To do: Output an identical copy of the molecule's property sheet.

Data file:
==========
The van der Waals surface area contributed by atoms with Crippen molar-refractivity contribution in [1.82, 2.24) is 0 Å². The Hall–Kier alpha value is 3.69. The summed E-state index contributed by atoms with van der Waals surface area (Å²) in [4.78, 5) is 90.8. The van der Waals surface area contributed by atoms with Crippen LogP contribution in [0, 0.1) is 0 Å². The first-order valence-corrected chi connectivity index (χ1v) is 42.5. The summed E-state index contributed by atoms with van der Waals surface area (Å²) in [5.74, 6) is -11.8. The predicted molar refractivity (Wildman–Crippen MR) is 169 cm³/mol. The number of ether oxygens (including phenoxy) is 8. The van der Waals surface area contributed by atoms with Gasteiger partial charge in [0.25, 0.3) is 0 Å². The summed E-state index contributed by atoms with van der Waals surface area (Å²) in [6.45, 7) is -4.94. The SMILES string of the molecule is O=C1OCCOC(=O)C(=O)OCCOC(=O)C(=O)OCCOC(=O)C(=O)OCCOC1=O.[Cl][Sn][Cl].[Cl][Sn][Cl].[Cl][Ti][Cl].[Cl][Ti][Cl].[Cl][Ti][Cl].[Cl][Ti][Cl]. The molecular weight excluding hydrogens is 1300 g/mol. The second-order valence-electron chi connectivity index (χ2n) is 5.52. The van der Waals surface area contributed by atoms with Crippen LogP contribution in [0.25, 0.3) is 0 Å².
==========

The van der Waals surface area contributed by atoms with Crippen molar-refractivity contribution in [1.82, 2.24) is 0 Å². The Hall–Kier alpha value is 3.69. The summed E-state index contributed by atoms with van der Waals surface area (Å²) in [4.78, 5) is 90.8. The van der Waals surface area contributed by atoms with Crippen LogP contribution in [0, 0.1) is 0 Å². The first-order valence-corrected chi connectivity index (χ1v) is 42.5. The summed E-state index contributed by atoms with van der Waals surface area (Å²) in [5.74, 6) is -11.8. The predicted molar refractivity (Wildman–Crippen MR) is 169 cm³/mol. The number of ether oxygens (including phenoxy) is 8. The van der Waals surface area contributed by atoms with Gasteiger partial charge in [0.25, 0.3) is 0 Å². The summed E-state index contributed by atoms with van der Waals surface area (Å²) in [6.45, 7) is -4.94. The SMILES string of the molecule is O=C1OCCOC(=O)C(=O)OCCOC(=O)C(=O)OCCOC(=O)C(=O)OCCOC1=O.[Cl][Sn][Cl].[Cl][Sn][Cl].[Cl][Ti][Cl].[Cl][Ti][Cl].[Cl][Ti][Cl].[Cl][Ti][Cl]. The molecular weight excluding hydrogens is 1300 g/mol. The second-order valence-electron chi connectivity index (χ2n) is 5.52. The van der Waals surface area contributed by atoms with Crippen LogP contribution in [0.25, 0.3) is 0 Å².